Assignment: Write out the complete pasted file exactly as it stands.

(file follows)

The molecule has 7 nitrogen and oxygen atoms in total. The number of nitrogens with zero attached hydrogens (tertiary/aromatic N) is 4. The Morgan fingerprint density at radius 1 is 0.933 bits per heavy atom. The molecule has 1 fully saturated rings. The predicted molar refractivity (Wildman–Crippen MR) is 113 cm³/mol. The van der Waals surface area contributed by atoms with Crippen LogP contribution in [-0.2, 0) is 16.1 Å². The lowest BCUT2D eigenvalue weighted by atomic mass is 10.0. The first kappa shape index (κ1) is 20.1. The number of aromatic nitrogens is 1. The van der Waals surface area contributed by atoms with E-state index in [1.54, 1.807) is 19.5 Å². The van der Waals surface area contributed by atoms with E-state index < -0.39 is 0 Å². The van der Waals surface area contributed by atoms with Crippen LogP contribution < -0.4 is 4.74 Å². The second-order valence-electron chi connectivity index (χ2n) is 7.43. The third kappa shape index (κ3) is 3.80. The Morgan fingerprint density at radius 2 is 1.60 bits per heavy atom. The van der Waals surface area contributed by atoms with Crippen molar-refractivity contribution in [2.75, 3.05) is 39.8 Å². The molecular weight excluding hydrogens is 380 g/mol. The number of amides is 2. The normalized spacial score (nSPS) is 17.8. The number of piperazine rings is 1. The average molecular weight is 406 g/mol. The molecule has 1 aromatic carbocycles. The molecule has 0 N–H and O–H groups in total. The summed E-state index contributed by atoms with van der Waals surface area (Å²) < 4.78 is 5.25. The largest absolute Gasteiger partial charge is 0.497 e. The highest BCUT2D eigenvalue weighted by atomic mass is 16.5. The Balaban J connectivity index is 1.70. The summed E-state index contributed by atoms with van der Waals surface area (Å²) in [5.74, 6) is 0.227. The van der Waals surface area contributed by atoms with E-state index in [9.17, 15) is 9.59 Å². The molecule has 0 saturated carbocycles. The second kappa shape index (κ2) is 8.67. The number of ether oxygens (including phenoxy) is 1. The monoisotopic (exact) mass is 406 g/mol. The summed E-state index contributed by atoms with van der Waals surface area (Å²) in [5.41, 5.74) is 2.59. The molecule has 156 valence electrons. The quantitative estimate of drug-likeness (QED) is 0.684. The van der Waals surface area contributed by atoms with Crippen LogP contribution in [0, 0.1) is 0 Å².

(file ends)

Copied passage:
The molecule has 7 nitrogen and oxygen atoms in total. The number of nitrogens with zero attached hydrogens (tertiary/aromatic N) is 4. The Morgan fingerprint density at radius 1 is 0.933 bits per heavy atom. The molecule has 1 fully saturated rings. The predicted molar refractivity (Wildman–Crippen MR) is 113 cm³/mol. The van der Waals surface area contributed by atoms with Crippen LogP contribution in [-0.2, 0) is 16.1 Å². The lowest BCUT2D eigenvalue weighted by atomic mass is 10.0. The first kappa shape index (κ1) is 20.1. The number of aromatic nitrogens is 1. The van der Waals surface area contributed by atoms with E-state index in [1.54, 1.807) is 19.5 Å². The van der Waals surface area contributed by atoms with E-state index < -0.39 is 0 Å². The van der Waals surface area contributed by atoms with Crippen LogP contribution < -0.4 is 4.74 Å². The second-order valence-electron chi connectivity index (χ2n) is 7.43. The third kappa shape index (κ3) is 3.80. The Morgan fingerprint density at radius 2 is 1.60 bits per heavy atom. The van der Waals surface area contributed by atoms with Crippen molar-refractivity contribution in [2.75, 3.05) is 39.8 Å². The molecular weight excluding hydrogens is 380 g/mol. The number of amides is 2. The normalized spacial score (nSPS) is 17.8. The number of piperazine rings is 1. The average molecular weight is 406 g/mol. The molecule has 1 aromatic carbocycles. The molecule has 0 N–H and O–H groups in total. The summed E-state index contributed by atoms with van der Waals surface area (Å²) < 4.78 is 5.25. The largest absolute Gasteiger partial charge is 0.497 e. The highest BCUT2D eigenvalue weighted by atomic mass is 16.5. The Balaban J connectivity index is 1.70. The summed E-state index contributed by atoms with van der Waals surface area (Å²) in [5.74, 6) is 0.227. The van der Waals surface area contributed by atoms with E-state index in [9.17, 15) is 9.59 Å². The molecule has 0 saturated carbocycles. The second kappa shape index (κ2) is 8.67. The number of ether oxygens (including phenoxy) is 1. The monoisotopic (exact) mass is 406 g/mol. The summed E-state index contributed by atoms with van der Waals surface area (Å²) in [5.41, 5.74) is 2.59. The molecule has 156 valence electrons. The quantitative estimate of drug-likeness (QED) is 0.684. The van der Waals surface area contributed by atoms with Crippen LogP contribution in [0, 0.1) is 0 Å².